The majority of white wines in South Africa are treated in oak barrels in order to create a woody taste to the wine. This practice has a long tradition, going back to European wine makers, and is used to give what may otherwise be a delicate or flavourless wine a greater intensity of taste. The oak barrels are supposed to provide a nutty or buttery taste to the wine that bring out the floral elements and any additional spices. In the modern age, most wines produced in South Africa have these woody elements included as part of the background notes, and some drinkers may not even realise where the oaky taste is coming from.
The use of these oak barrels can have a significant influence on the wine, affecting not only the taste, but also the colour and amount of tannins in the wine. Some wine makers prefer to bring the oak to the wine, rather than having the liquid ferment in barrels, and so they will add oak chips or sticks to the wine. These chips can often be burnt, or coated with another essence, in order to add a smoked or toasted flavour to the wines. The use of oak chips in this fashion has allowed wine makers greater flexibility in the manufacture of white wine.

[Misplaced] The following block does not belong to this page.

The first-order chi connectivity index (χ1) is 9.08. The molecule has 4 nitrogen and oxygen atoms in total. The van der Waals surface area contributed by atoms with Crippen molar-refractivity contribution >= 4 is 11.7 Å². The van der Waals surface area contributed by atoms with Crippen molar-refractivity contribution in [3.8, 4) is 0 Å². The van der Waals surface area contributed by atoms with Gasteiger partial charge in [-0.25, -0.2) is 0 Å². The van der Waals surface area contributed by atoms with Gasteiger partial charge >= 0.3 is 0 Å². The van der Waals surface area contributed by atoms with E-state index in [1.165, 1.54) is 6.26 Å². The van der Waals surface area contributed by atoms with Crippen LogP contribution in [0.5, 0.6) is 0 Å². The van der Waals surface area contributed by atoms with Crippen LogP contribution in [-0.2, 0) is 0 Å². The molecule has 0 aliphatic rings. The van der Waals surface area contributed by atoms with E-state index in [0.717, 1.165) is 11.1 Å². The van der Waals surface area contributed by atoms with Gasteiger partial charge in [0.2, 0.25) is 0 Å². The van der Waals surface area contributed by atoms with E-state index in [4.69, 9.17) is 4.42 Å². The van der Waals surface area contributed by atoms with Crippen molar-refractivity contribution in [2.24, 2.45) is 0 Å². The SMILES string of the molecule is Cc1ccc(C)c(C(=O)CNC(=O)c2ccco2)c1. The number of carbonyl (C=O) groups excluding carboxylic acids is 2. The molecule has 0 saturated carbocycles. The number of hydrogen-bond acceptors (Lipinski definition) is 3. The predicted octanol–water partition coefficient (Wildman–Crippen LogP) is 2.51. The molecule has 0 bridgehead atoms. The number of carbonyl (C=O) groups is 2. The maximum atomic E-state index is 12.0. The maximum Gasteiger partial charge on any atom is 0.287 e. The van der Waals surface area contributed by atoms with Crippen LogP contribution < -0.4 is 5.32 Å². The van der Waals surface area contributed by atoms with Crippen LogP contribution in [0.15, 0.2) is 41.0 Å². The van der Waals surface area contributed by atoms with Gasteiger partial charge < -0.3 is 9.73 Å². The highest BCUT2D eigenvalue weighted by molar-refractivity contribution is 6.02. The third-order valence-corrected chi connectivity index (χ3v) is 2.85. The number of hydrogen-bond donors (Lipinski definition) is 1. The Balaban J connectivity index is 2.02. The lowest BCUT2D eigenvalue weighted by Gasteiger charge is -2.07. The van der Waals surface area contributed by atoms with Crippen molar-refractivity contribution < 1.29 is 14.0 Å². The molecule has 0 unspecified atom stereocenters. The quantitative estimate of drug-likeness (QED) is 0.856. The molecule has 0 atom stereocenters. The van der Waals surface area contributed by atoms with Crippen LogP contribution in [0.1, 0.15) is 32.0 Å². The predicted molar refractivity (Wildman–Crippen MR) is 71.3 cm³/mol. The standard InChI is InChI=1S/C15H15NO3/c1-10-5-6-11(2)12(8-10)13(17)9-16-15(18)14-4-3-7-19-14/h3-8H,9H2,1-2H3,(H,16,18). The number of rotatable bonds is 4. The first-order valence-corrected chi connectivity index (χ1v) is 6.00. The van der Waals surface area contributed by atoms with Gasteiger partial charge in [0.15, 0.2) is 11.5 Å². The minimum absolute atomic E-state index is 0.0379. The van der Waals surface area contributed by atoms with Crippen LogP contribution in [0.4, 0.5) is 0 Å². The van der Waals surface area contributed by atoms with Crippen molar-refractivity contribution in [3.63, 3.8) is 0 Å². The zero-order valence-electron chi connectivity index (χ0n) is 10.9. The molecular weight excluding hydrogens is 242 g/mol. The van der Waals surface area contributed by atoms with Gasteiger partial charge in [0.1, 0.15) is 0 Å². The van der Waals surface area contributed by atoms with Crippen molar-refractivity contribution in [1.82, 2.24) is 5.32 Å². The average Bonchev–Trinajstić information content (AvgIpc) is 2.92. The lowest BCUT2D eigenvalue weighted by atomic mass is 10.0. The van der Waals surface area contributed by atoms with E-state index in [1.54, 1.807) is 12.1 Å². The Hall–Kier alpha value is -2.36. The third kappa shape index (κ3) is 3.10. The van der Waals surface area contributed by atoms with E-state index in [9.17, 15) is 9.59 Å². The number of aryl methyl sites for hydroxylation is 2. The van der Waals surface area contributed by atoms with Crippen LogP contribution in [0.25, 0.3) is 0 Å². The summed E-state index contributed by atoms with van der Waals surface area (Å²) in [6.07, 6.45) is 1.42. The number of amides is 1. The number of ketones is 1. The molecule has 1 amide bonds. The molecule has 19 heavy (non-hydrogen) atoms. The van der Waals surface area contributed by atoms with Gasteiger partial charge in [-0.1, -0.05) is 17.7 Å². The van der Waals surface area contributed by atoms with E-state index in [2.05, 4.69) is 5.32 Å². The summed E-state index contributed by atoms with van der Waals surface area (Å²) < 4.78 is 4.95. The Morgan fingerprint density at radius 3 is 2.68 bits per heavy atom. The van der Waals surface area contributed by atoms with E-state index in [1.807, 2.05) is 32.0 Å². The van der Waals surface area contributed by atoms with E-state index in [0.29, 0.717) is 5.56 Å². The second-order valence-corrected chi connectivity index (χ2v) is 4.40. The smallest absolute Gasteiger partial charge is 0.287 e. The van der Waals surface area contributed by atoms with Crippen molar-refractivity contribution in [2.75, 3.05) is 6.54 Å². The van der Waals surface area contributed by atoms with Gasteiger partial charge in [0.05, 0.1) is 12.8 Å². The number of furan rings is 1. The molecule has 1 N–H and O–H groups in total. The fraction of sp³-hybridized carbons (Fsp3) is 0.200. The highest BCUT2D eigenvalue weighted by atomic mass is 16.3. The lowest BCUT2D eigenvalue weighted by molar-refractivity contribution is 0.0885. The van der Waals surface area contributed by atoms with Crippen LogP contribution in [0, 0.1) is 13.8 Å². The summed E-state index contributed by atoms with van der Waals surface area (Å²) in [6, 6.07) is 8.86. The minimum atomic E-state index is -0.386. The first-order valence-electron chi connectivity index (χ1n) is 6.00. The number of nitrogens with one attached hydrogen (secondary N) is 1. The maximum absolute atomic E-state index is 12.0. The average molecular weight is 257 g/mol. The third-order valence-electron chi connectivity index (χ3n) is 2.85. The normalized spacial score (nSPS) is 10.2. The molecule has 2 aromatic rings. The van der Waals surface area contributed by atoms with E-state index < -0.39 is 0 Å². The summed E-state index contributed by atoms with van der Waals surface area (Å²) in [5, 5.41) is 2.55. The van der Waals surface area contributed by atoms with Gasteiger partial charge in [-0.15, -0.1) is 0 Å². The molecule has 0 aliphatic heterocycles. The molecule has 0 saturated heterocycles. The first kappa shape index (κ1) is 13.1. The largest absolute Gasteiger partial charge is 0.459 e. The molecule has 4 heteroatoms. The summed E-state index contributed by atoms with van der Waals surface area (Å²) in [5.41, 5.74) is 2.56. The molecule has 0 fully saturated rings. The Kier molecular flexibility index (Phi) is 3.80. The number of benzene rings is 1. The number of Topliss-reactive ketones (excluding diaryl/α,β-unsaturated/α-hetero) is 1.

However, oak barrels are important for the process of turning grape juice into wine. Evaporation through the permeable membrane of the oak allows the wine to concentrate flavour and aroma, and oxygen passing into the barrel can soften the tannins, making them more velvety and pleasant on the tongue. The vanilla or tea flavour appears through phenols in the oak, and other degrees of toast can be gained by leaving the wine in older barrels. Newer barrels will give much more of a fresh-wood taste.
South African wines are often matured in these barrels for a year and a half to two years, although some of the red wines and Muscadel can be kept for up to five years before they are removed from the barrels. This length of time helps to mature the wine, so that it is ready to drink. However, white wines are different, and some may only have to spend a few months in the barrel in order to get the full benefit of the wine, before being sold on the domestic market. Younger wines can be less than a year between harvest and appearing on the shelves, but stronger white wines will probably have been matured for a year or two prior to bottling.
Most of the white wines in South Africa will have been wooded, or aged in oak barrels. Unwooded wines are easily found, and white wine blends will often have one or two wines which have been previously aged in wood. Only the newest of South African wine makers will have the option of using stainless steel tanks to mature their wines, and even then oak chips will often be added. The wood gives the wine an extra flavour and taste, so most drinkers appreciate the effort of adding oak to the wine.